IBM shows off modular hardware device

Still conducting research to determine market interest, IBM Research is showing off a prototype 9-ounce portable-computing device that can be quickly transformed into a handheld, desktop, or laptop system.

Code-named MetaPad, the device, which is three-quarters of an inch thick and measures 3 inches by 5 inches, is capable of holding all of a user’s applications and data with a bare-bones hardware configuration.

IBM Corp. researchers were able to make the device as small as it is by removing its power supply, display, and input-output connectors, leaving just its Transmeta Crusoe 5800 variable processor — with speeds ranging from 300MHz to 800MHz – a 10GB hard drive, and 128MB of memory.

Those components taken out of the MetaPad then become accessories and options that individuals can add or not add, depending on how they want to use the device, company officials said.

While the unit that officials showed off was running Microsoft’s Windows XP operating system, the company is working on a version of Linux that will work with the new device. They said support for the wireless 802.11b standard would eventually be added as well.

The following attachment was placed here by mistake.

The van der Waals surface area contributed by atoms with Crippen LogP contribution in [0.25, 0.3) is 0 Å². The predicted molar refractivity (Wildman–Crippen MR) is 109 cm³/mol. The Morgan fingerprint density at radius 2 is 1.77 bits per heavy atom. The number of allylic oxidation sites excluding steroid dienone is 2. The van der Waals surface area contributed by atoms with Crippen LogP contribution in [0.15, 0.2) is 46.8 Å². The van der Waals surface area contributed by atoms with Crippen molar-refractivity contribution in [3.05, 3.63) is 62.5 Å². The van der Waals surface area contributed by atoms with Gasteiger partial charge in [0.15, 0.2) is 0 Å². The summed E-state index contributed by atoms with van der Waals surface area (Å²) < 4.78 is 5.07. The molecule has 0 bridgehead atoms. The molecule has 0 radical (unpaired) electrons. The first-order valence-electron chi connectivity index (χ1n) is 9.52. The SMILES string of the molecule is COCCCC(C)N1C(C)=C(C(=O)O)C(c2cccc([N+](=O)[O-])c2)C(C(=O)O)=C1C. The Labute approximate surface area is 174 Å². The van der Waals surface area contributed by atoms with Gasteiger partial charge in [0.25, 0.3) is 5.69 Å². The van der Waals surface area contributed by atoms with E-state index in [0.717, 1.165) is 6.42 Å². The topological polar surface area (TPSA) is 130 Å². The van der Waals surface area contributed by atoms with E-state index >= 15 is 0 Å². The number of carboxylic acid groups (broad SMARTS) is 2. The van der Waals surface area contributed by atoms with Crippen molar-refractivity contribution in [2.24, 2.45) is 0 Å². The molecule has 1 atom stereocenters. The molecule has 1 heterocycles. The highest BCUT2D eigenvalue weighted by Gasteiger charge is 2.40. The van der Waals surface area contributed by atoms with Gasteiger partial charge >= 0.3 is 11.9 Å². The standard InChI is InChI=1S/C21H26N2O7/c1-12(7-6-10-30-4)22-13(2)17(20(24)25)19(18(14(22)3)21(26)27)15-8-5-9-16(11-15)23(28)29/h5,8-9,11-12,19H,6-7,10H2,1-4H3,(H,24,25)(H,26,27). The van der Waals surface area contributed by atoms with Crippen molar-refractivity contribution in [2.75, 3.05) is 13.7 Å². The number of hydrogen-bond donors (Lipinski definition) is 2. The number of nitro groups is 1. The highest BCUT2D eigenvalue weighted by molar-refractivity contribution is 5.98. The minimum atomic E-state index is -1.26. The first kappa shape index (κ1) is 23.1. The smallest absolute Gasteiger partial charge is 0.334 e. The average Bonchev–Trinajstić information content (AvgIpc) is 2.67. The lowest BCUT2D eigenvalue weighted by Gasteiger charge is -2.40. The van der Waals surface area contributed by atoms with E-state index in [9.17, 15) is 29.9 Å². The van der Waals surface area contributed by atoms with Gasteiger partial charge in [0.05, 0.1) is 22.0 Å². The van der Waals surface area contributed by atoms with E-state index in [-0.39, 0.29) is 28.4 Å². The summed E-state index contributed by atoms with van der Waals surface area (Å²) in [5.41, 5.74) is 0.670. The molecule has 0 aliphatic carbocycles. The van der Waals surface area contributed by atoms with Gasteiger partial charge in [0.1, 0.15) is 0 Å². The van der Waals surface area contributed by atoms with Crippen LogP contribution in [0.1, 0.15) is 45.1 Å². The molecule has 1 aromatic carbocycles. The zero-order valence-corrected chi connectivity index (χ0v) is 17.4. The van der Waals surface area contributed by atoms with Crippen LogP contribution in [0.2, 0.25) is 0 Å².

“One of our goals with this device is to study how users work with their information, which, in turn, will help us develop the software, middleware, and hardware we need to improve the user experience,” said Ken Ocheltree, manager of Next Generation Mobile, at IBM Research in Yorktown Heights, N.Y.

Ocheltree demonstrated the core working with a docking station or cradle that can be plug into a desktop monitor and keyboard and functionally serve as a desktop system.

He also demonstrated the core with a 3-inch-by-5-inch color touch display — originally designed for a DVD player – that snaps in and out, essentially turning it into a PDA (personal digital assistant). In that configuration users can run videos, play music CDs and surf the Web.

Users could also attach the device to a harness they can wear that has a small head-mounted display, allowing it to be used in those environments that require hands-free computing.

The version of the system shown off also featured IBM’s handwriting recognition software and transparent on-screen keyboard, permitting users to input data with a pen or type it in onscreen. The device is also capable of supporting IBM’s Via Voice speech recognition software

IBM currently has no plans to sell the system, although it has been showing it around to selected equipment manufacturers. While there has been some level of interest among them, none have committed to private labeling the handheld system.

While there is no price set on any of the devices’s configurations, the price for the core in its basic configuration could be somewhere between US$800 and US$1,000, which would place it in competition with lower end laptops.

IBM Canada in Markham, Ont., is at